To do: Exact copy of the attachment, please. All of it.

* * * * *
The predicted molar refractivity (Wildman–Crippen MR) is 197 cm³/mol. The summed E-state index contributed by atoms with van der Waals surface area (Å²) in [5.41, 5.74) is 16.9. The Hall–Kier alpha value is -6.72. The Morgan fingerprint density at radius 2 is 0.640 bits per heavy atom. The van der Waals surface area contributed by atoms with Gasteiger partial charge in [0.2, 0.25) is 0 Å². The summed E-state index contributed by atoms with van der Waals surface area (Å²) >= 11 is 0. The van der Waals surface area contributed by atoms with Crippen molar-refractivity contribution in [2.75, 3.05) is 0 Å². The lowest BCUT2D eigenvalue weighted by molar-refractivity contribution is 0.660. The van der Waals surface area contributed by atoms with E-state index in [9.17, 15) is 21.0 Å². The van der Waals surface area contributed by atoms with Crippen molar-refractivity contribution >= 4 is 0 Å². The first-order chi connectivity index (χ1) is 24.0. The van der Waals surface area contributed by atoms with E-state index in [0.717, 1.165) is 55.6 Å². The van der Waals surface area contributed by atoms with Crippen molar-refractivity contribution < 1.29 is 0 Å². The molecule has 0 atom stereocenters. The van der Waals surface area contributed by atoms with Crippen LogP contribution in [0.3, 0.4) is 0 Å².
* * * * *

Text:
The predicted molar refractivity (Wildman–Crippen MR) is 197 cm³/mol. The summed E-state index contributed by atoms with van der Waals surface area (Å²) in [5.41, 5.74) is 16.9. The Hall–Kier alpha value is -6.72. The Morgan fingerprint density at radius 2 is 0.640 bits per heavy atom. The van der Waals surface area contributed by atoms with Gasteiger partial charge in [0.2, 0.25) is 0 Å². The summed E-state index contributed by atoms with van der Waals surface area (Å²) >= 11 is 0. The van der Waals surface area contributed by atoms with Crippen molar-refractivity contribution in [2.75, 3.05) is 0 Å². The lowest BCUT2D eigenvalue weighted by molar-refractivity contribution is 0.660. The van der Waals surface area contributed by atoms with E-state index in [9.17, 15) is 21.0 Å². The van der Waals surface area contributed by atoms with Crippen molar-refractivity contribution >= 4 is 0 Å². The first-order chi connectivity index (χ1) is 24.0. The van der Waals surface area contributed by atoms with E-state index in [0.717, 1.165) is 55.6 Å². The van der Waals surface area contributed by atoms with Crippen molar-refractivity contribution < 1.29 is 0 Å². The molecule has 0 atom stereocenters. The van der Waals surface area contributed by atoms with Crippen LogP contribution in [0.3, 0.4) is 0 Å².